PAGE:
In the realm of e-commerce, a "Business first" attitude naturally makes the most sense. What will make the business thrive? Simple as that, as most people would agree. But in practicality, lot’s of things tend to dethrone this simple statement. Chief amongst these are technical limitations..
Combining two worlds into one.
Going back to Svalbard, the simple, and business critical, quest was to combine hotels and activities into one unified shopping funnel. In practicality that means a host of legacy components on the hotel side, integrating towards digital distribution networks, POS, two different brand of hotels with different booking systems and so on. The activity component could be replaced, and our job was to join them together both in UX and tech to achieve that elusive One Cart, whilst sorting accounting flow into the same system as before.
34 weeks from
start to finish.
122 weeks less
than the competing
70% return on
For Hurtigruten Svalbard, this quest had been ongoing for quite some time already, every effort sidetracked by technical limitations. There where estimates floating indicating three years time before that One Cart could be achieved.
Feed x Reaktor spent 34 weeks from start to finish to solve it. Or 122 weeks less than the competing scope.
That’s good business.
Business needs change over time, but technology often becomes an obstruction rather than a solution. This is especially problematic for businesses with monolithic systems that they’ve invested in over several years. Legacy tech is hard to change. Digital businesses are, well, in the business of change - they need to iterate rapidly.
Does a tweak in the product offering warrant replacing a behemoth of a system? Is it worth waiting in line for 6 months for the supplier to deploy amendments to the system?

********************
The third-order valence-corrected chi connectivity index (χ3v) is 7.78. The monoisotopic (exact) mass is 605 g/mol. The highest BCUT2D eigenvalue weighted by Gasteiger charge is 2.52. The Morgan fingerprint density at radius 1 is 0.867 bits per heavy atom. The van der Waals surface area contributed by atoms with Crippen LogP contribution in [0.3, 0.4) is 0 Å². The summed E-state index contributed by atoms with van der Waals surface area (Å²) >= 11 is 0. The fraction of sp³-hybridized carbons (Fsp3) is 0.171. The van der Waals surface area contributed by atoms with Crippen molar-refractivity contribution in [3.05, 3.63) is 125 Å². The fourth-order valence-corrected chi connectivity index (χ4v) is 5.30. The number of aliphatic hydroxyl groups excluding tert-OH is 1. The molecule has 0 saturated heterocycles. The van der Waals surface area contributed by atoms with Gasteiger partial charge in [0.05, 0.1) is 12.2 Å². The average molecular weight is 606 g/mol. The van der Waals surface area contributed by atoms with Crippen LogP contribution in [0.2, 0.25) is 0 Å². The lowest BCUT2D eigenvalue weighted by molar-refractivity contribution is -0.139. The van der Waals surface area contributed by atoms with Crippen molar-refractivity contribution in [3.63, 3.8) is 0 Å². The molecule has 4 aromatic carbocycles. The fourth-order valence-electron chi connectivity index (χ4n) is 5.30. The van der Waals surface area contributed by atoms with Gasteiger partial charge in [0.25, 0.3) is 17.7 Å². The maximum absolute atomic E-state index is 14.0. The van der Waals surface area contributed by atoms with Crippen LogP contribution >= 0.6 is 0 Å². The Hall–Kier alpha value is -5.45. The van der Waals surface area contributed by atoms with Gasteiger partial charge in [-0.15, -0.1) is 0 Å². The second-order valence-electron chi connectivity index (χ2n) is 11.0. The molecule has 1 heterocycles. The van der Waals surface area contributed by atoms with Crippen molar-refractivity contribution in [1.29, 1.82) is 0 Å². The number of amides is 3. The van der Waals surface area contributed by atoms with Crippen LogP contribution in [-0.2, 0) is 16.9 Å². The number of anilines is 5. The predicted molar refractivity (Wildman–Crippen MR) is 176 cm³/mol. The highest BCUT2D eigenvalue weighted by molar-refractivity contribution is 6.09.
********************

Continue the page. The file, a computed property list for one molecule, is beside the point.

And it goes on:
When a large legacy laden business like Hurtigruten Svalbard asks us to combine itineraries from two different existing systems into one shopping cart, and steer reporting and accounting flow into a third, retaining that crucial “business first” attitude without pulling the "tech limitation handbrake" can be challenging. The good news is that it's perfectly doable.
—It’s somewhat of a misconception that technology needs to be hard.
It’s naive to think that you can toss every problematic system out the window and start fresh. The trick is being able to handle the unavoidable, recognise what should be replaced, and tie those together in an effective manner.
It’s somewhat of a misconception that tech needs to be hard. That is, if your developers are good. Thankfully, as a Reaktor company, we have access to some of the best in the world.
Great developers have a magical side effect. When we have full confidence in technology as a completely solvable problem, we can allow ourselves to remain sharply focused when we ask what our clients business really needs in order to reach its goals. We can afford to be tech agnostic.